When I graduated from college, I went to work for a PR agency. , I remember myself swimming in a pool, after a month of endless press releases, press clippings, and press kits, and thinking–what’s the point? What’s the outcome? The answer upset me. It’s possible I poorly chose the way to apply myself and had I chosen something other than PR I’d have found myself. But it was what it was.
Back then, under a thick layer of chlorinated water, I thought about how much I wanted to go somewhere as a volunteer, so that my efforts would be useful and lead me to believe I do not live for nought. Volunteer at an orphanage, a retirement home, a hospice. Of course, I had no idea what these places were like, and that in reality helping there is an unbelievably difficult endeavor. Although perhaps I realized what the reality was like, because I did not advance beyond thinking about it. Even today I can say I’m not quite up to it. But by paths unknown, without even wishing it, I became a leader (is there a more correct way of stating it?) of a tiny unofficial welfare fund for aiding the people of the Donbass. There are many of us and the main people in this process are our Lugansk Zhenya and Lena. It’s also my many helpers and friends here, in Moscow, other cities, and other countries. I don’t fully know the scale of work we’ve done. I only see what’s happening today and write about it. We got ourselves into various situations, sometimes got experienced disappointment, bitterness. A lot happened–some of that you’ve read about and experienced with us. But there are several people whom we help on a permanent basis, people who have become flags, markers.
Friends, I can’t not share with you the letter Vika sent. She was very embarrassed because it has many mistakes, but allowed me to publish it anyway. This is Vika’s first letter on her new computer for the blind that we and you gave her, written without mom’s help!!! Vika lost her sight recently, and for her the internet was simply texts read to her by her mom. Now a whole new world is open to her.
“Hello, this is Vika writing, Im not used to writing and usng the soc networks but Im getting better at responding to messages fro friends evdkkya tahnk you and to everyone who gave me the ability how are you doing hows the daughter saed her my big greetings”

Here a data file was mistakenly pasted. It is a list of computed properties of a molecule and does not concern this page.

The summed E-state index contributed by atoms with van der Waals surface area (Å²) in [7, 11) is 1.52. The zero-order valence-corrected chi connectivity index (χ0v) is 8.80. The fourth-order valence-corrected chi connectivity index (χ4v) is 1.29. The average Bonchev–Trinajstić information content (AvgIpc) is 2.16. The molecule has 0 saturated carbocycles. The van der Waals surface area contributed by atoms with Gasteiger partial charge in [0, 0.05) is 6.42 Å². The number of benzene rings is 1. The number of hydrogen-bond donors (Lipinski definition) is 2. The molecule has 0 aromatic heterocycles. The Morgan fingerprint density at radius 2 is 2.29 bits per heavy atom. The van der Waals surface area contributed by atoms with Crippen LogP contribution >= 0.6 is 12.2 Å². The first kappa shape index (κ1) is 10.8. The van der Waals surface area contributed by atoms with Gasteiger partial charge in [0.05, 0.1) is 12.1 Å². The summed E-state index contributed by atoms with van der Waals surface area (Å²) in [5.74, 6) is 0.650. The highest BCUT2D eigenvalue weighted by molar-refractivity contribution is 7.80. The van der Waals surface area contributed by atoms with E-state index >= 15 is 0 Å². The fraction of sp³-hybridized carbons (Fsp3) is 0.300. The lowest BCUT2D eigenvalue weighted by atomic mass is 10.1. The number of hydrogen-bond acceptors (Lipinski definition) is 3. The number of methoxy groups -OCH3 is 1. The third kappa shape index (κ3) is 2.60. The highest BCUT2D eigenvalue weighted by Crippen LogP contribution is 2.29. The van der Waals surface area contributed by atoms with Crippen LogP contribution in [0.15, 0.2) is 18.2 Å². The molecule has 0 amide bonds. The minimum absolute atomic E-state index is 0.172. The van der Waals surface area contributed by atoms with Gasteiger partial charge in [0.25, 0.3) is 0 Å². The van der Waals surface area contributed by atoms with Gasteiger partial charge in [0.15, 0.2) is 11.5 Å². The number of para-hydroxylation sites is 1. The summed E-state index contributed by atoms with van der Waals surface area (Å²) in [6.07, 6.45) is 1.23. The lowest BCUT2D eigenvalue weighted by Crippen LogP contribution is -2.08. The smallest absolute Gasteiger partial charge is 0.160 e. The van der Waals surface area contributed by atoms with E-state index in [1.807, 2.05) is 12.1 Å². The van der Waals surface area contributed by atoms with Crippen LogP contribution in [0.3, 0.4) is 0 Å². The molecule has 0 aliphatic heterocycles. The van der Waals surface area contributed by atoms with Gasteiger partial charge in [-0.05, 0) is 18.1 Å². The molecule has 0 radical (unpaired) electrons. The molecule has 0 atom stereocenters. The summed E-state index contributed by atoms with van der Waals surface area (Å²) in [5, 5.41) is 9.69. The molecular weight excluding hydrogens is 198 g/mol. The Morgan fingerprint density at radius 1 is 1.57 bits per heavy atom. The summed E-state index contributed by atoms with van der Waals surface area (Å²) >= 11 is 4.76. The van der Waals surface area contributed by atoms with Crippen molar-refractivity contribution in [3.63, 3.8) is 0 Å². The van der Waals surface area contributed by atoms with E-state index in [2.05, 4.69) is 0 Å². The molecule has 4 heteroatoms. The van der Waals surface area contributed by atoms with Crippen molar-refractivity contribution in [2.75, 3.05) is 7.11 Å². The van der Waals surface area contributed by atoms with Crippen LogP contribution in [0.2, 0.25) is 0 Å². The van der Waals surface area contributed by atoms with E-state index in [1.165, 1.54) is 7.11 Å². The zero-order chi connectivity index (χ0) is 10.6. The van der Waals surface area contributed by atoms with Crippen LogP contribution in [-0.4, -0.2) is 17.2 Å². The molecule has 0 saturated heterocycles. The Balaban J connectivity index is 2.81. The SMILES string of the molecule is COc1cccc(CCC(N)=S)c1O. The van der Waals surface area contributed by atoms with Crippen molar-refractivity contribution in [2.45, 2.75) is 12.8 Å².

A call late at night–nothing makes sense, there’s only sobbing coming out of the phone. It’s past the curfew, can’t go anywhere.
We were called by Olga Ivanovna, a retiree, who couldn’t even describe what happened. My friends went to see her first thing in the morning.
The woman practically doesn’t get out of bed, she needs medications for which there’s no money. “I’m so ashamed…I have no-one to ask, it’s just us here. and you were so helpful the last time that I had enough medications for three months.”
We brought medications. Situation is critical–Olga Ivanovna has a class 1 disability, almost can’t walk, Type 1 diabetes, hypertension, heart trouble.
If there is anyone who gets more attention in this blog than anyone else, it’s Vika.
This very unusual girl from Lugansk. So, how’s Vika?
Vika…Vika’s fine. I would like to write her life is wonderful and everything is going well. But that would not be true, because Vika can’t see anything and that’s a fact we at the moment cannot change. “At the moment” because we still believe and are not giving up hope. But it’s a fact that the young girl totally rearranged her life following the recent events in Ukraine and the loss of eyesight.
But just look at how lovely she is!
–Mom, give me your hand.
Vika jumps onto the couch, spreads her hands, and fixes her long, lovely hair. Sveta holds her hand, but Vika is already performing.
–Music, more music! I’m singing!